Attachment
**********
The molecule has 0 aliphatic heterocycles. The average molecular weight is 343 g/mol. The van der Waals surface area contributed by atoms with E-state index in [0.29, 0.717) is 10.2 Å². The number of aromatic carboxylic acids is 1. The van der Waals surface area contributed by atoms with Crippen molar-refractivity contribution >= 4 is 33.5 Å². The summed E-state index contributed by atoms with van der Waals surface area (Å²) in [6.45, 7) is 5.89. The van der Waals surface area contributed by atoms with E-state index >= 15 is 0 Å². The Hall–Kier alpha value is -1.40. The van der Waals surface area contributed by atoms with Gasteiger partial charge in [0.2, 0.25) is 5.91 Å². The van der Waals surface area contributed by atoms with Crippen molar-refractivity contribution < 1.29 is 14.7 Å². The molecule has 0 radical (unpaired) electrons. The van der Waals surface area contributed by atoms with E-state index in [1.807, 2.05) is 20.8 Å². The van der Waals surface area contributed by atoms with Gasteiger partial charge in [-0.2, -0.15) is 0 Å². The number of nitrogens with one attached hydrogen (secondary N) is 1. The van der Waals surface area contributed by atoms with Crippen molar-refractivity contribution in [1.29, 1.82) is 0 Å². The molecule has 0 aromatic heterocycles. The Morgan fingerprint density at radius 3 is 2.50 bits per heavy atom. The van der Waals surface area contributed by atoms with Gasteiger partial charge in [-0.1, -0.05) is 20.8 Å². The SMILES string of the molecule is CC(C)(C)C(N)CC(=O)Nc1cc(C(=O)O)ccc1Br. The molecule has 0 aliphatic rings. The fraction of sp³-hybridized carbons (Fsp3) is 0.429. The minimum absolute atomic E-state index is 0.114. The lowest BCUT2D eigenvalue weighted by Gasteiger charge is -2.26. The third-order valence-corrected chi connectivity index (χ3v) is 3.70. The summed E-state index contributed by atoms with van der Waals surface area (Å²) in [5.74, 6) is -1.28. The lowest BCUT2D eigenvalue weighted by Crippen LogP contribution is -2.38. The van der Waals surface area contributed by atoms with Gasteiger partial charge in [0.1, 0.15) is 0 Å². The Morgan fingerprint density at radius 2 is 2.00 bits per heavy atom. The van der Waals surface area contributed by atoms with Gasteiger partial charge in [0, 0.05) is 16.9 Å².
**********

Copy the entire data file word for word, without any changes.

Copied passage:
The molecule has 0 aliphatic heterocycles. The average molecular weight is 343 g/mol. The van der Waals surface area contributed by atoms with E-state index in [0.29, 0.717) is 10.2 Å². The number of aromatic carboxylic acids is 1. The van der Waals surface area contributed by atoms with Crippen molar-refractivity contribution >= 4 is 33.5 Å². The summed E-state index contributed by atoms with van der Waals surface area (Å²) in [6.45, 7) is 5.89. The van der Waals surface area contributed by atoms with E-state index >= 15 is 0 Å². The Hall–Kier alpha value is -1.40. The van der Waals surface area contributed by atoms with Gasteiger partial charge in [0.2, 0.25) is 5.91 Å². The van der Waals surface area contributed by atoms with Crippen molar-refractivity contribution < 1.29 is 14.7 Å². The molecule has 0 radical (unpaired) electrons. The van der Waals surface area contributed by atoms with E-state index in [1.807, 2.05) is 20.8 Å². The van der Waals surface area contributed by atoms with Gasteiger partial charge in [-0.2, -0.15) is 0 Å². The number of nitrogens with one attached hydrogen (secondary N) is 1. The van der Waals surface area contributed by atoms with Crippen molar-refractivity contribution in [1.29, 1.82) is 0 Å². The molecule has 0 aromatic heterocycles. The Morgan fingerprint density at radius 3 is 2.50 bits per heavy atom. The van der Waals surface area contributed by atoms with Gasteiger partial charge in [-0.1, -0.05) is 20.8 Å². The SMILES string of the molecule is CC(C)(C)C(N)CC(=O)Nc1cc(C(=O)O)ccc1Br. The molecule has 0 aliphatic rings. The fraction of sp³-hybridized carbons (Fsp3) is 0.429. The minimum absolute atomic E-state index is 0.114. The lowest BCUT2D eigenvalue weighted by Gasteiger charge is -2.26. The third-order valence-corrected chi connectivity index (χ3v) is 3.70. The summed E-state index contributed by atoms with van der Waals surface area (Å²) in [5.74, 6) is -1.28. The lowest BCUT2D eigenvalue weighted by Crippen LogP contribution is -2.38. The van der Waals surface area contributed by atoms with Gasteiger partial charge in [0.1, 0.15) is 0 Å². The Morgan fingerprint density at radius 2 is 2.00 bits per heavy atom. The van der Waals surface area contributed by atoms with Gasteiger partial charge in [0, 0.05) is 16.9 Å².